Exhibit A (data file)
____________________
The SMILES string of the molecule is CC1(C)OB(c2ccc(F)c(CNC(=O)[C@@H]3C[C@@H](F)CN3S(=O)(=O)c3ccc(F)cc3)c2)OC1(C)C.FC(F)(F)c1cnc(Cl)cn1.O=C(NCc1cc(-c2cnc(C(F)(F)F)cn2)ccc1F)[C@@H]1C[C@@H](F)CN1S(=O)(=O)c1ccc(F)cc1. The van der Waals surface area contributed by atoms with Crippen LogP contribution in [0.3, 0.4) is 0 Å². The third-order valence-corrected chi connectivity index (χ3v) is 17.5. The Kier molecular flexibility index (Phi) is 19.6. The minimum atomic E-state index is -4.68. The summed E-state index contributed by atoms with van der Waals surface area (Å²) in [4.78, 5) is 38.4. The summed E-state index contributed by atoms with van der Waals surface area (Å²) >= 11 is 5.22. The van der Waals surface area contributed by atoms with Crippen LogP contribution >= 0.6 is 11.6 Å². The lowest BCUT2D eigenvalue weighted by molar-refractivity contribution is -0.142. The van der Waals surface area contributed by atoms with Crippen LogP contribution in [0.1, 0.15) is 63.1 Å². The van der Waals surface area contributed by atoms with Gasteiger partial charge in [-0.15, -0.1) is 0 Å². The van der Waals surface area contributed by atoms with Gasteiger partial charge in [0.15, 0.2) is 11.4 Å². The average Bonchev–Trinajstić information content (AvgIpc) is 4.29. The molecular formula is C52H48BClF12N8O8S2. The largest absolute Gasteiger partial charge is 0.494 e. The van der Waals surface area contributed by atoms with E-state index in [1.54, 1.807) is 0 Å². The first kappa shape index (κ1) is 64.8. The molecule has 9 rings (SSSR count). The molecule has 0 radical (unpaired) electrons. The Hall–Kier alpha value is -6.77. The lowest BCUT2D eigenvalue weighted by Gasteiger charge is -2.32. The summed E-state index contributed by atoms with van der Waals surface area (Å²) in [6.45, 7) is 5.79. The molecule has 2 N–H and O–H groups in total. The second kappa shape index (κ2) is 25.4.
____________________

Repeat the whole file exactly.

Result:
The SMILES string of the molecule is CC1(C)OB(c2ccc(F)c(CNC(=O)[C@@H]3C[C@@H](F)CN3S(=O)(=O)c3ccc(F)cc3)c2)OC1(C)C.FC(F)(F)c1cnc(Cl)cn1.O=C(NCc1cc(-c2cnc(C(F)(F)F)cn2)ccc1F)[C@@H]1C[C@@H](F)CN1S(=O)(=O)c1ccc(F)cc1. The van der Waals surface area contributed by atoms with Crippen LogP contribution in [0.3, 0.4) is 0 Å². The third-order valence-corrected chi connectivity index (χ3v) is 17.5. The Kier molecular flexibility index (Phi) is 19.6. The minimum atomic E-state index is -4.68. The summed E-state index contributed by atoms with van der Waals surface area (Å²) in [4.78, 5) is 38.4. The summed E-state index contributed by atoms with van der Waals surface area (Å²) >= 11 is 5.22. The van der Waals surface area contributed by atoms with Crippen LogP contribution >= 0.6 is 11.6 Å². The lowest BCUT2D eigenvalue weighted by molar-refractivity contribution is -0.142. The van der Waals surface area contributed by atoms with Crippen LogP contribution in [0.1, 0.15) is 63.1 Å². The van der Waals surface area contributed by atoms with Gasteiger partial charge in [-0.15, -0.1) is 0 Å². The van der Waals surface area contributed by atoms with Gasteiger partial charge in [0.15, 0.2) is 11.4 Å². The average Bonchev–Trinajstić information content (AvgIpc) is 4.29. The molecular formula is C52H48BClF12N8O8S2. The largest absolute Gasteiger partial charge is 0.494 e. The van der Waals surface area contributed by atoms with E-state index in [1.54, 1.807) is 0 Å². The first kappa shape index (κ1) is 64.8. The molecule has 9 rings (SSSR count). The molecule has 0 radical (unpaired) electrons. The Hall–Kier alpha value is -6.77. The lowest BCUT2D eigenvalue weighted by Gasteiger charge is -2.32. The summed E-state index contributed by atoms with van der Waals surface area (Å²) in [6.45, 7) is 5.79. The molecule has 2 N–H and O–H groups in total. The second kappa shape index (κ2) is 25.4.